Blackburn is known for its place in history as one of the greatest weaving capitals in the world. Weaving transformed what was a small market town into a bustling industrial heartland. The rich collections now housed at Blackburn Museum and Art Gallery were born from the proceeds of this industry and the generosity of its industrialists.
The collection contains a small number of Old Masters including works by Joshua Reynolds, William Hogarth, Godfrey Kneller and Giovanni Francesco Grimaldi as well as the popular British artists such as Richard Ansdell, David Murray, Thomas Faed and Edmund Morison Wimperis. A few nineteenth-century foreign artists are represented including Rosa Bonheur, Eugène Joseph Verboeckhoven and Julien Gustave Gagliardini. But perhaps the best-known painting at Blackburn is Frederic Leighton’s Mother and Child (‘Cherries’).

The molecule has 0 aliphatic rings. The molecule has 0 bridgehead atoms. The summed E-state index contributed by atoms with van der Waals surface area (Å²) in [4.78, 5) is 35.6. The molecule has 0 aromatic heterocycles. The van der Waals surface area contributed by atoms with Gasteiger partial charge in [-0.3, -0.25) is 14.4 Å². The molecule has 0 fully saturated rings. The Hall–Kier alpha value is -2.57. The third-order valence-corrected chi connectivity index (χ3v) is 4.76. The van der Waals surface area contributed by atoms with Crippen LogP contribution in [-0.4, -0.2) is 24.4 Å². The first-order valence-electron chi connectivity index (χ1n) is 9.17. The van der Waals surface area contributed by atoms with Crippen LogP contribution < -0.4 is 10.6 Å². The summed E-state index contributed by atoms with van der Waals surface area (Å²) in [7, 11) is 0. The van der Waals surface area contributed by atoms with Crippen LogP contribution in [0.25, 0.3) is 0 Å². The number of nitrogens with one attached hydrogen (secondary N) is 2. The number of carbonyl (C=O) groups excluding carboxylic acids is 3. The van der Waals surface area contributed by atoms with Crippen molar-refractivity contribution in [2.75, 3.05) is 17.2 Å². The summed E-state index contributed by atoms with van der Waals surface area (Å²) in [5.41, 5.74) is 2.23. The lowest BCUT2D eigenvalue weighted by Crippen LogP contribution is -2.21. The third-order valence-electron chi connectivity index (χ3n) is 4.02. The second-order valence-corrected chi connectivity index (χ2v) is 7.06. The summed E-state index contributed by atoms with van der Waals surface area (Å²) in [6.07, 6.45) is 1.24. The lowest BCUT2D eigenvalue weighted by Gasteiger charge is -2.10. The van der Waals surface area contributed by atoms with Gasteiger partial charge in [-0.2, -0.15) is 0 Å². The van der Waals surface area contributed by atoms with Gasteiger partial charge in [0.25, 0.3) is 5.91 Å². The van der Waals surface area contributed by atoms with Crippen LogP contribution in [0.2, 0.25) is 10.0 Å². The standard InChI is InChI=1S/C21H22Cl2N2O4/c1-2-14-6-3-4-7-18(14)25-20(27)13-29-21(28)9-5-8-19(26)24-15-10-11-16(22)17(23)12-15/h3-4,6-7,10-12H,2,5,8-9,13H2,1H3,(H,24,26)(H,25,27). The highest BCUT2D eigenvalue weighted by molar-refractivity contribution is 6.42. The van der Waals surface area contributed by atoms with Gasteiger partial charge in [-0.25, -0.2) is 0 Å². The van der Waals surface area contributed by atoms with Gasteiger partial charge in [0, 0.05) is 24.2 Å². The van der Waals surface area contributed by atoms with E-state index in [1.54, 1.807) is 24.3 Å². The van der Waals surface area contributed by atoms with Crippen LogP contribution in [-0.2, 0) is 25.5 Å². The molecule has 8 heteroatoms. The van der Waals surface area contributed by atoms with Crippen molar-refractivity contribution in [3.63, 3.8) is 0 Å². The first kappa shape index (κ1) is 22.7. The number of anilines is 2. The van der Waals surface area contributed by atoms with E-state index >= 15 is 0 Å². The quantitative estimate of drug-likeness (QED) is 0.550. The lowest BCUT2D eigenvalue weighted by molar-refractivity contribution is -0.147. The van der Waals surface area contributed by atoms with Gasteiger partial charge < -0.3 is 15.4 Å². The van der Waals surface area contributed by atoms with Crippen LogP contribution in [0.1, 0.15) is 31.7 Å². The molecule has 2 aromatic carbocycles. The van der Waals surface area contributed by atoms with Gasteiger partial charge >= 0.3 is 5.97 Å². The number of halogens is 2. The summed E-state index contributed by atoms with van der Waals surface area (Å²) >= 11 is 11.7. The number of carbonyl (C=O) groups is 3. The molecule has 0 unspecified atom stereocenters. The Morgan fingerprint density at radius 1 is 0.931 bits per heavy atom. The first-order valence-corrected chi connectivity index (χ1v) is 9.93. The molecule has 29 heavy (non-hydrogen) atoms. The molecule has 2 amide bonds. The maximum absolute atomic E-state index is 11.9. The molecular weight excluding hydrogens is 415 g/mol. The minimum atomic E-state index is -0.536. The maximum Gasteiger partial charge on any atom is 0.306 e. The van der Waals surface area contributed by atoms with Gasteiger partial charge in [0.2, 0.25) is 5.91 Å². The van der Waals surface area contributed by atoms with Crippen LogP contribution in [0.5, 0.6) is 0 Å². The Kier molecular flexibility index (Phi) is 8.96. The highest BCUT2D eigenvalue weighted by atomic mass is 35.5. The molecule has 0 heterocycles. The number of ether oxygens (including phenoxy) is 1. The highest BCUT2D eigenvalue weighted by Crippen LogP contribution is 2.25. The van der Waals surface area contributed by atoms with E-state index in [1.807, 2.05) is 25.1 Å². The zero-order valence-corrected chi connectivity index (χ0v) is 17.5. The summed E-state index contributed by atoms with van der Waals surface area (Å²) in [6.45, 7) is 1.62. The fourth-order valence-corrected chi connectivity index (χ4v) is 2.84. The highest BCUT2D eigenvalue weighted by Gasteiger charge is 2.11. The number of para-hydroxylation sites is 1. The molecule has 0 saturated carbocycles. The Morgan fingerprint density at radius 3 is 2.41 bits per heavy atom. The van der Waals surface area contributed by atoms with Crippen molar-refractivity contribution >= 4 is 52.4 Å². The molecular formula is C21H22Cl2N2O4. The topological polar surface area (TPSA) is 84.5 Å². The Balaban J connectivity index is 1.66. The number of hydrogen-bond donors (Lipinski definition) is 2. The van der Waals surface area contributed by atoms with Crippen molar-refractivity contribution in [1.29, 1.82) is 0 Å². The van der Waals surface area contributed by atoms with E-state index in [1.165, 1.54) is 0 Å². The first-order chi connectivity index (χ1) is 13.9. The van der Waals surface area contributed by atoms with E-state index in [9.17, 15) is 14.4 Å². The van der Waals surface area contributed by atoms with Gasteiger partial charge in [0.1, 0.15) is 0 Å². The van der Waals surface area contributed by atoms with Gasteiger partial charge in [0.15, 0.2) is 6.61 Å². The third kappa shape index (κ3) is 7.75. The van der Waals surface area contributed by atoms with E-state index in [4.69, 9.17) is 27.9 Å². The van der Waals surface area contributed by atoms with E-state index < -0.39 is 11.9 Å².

The Contemporary Art Society contributed 20th-century art with pictures by Nina Hamnett, Horace Brodzky and Josef Herman. With Blackburn’s renewed museum membership of the CAS, in 2021, it will continue, with the assistance of the Friends of Blackburn Museum and Art Gallery, to actively acquire paintings with a local provenance which record and reflect for posterity the changes the borough has already witnessed.